|THE SEASON OF THE YEAR.|
A YEAR is, roughly speaking, the period which it takes the earth to perform one complete revolution round the sun. I say "roughly speaking" with due humility, having the fear of the expert ever before my eyes, because I know that if I do not sing small, that inconvenient person, the astronomical critic, will come down upon me at once like a wolf on the fold, with minute distinctions about the mean, the tropical, and the sidereal year; matters of immense importance at Greenwich Observatory, no doubt, but elsewhere of very little interest indeed, seeing that they differ from one another by so many minutes only. Let us leave the astronomers their own problems. The year with which I am going to deal humbly here is a much more commonplace, ordinary, and comprehensible year—the visible year of vegetation, of plant and animal life, of the four seasons; the year as roughly known to children and savages, and to the weeds, the flowers, the bees, and the squirrels.
It has often struck me as curious that people took this complex concept of the year so much for granted-—inquired so little into its origin and discovery. Yet it is by no means everywhere obvious. How did men first come to notice, in the tropics especially, that there was such a thing as the year at all? How did they first observe, save in our frozen north, any fixed sequence or order in the succession of Nature? How did they learn, even here, that spring would infallibly follow winter, and summer be succeeded in due course by autumn? And, to go a step farther back, how did the plants and animals, in all parts of the world alike, come originally to discover and adapt themselves to all these things? How did the bee know that she must "gather honey all the day from every opening flower," the summer through, in order to use it up as bodily fuel in winter? How did the plants learn when to blossom and produce seed? In one word, how did the seasons come to be automatically recognized?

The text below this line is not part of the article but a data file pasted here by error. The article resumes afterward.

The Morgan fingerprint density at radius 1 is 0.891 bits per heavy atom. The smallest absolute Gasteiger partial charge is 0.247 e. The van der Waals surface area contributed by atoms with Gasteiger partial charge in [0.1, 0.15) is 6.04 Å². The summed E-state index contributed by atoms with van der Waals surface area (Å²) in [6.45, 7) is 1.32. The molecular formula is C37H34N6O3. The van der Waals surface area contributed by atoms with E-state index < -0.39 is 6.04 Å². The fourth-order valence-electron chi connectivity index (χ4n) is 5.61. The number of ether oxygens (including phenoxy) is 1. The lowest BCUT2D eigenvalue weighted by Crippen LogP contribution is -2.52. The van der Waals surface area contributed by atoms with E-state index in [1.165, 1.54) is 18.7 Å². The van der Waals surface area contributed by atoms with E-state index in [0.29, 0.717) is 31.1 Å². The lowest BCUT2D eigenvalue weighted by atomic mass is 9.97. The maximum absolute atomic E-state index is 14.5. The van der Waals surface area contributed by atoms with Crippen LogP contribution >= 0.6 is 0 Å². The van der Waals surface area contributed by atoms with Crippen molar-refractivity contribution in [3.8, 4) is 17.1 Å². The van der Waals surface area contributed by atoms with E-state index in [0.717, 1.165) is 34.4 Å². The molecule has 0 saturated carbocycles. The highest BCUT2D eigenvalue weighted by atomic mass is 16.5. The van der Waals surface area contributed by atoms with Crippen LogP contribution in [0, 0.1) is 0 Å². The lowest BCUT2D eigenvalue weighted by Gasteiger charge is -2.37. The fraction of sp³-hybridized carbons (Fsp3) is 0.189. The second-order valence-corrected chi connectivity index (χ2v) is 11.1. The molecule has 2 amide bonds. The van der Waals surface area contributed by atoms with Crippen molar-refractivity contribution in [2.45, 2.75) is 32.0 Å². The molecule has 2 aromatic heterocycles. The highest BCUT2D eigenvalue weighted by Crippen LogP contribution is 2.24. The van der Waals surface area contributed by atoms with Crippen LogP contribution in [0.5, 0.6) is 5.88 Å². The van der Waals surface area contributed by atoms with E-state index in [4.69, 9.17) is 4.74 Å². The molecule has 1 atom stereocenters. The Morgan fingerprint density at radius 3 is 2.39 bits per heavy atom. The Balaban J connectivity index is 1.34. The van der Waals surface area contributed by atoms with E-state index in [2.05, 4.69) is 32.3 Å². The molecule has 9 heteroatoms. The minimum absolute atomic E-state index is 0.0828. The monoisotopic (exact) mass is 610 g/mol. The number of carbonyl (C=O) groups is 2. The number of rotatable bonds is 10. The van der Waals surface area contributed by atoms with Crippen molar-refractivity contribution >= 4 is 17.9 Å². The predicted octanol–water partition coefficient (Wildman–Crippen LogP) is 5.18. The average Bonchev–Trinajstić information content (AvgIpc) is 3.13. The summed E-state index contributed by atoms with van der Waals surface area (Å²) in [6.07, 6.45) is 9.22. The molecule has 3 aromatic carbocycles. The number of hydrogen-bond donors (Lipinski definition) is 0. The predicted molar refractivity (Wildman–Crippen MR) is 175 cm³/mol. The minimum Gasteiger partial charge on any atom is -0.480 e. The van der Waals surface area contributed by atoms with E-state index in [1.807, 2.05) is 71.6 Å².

That they are automatically recognized, even by plants, quite apart from the stimulus of heat or cold, drought or rain, a single fact (out of many like it) will sufficiently prove. Trees brought from Australia to England, where the seasons are reversed, try for two or three years to put forth leaves and flowers in October or November—the southern spring. It takes them several autumns before they learn that the year has been turned upside down—that June is now summer and December winter. This shows that life moves in regular cycles, adapted to the seasons, but not directly de-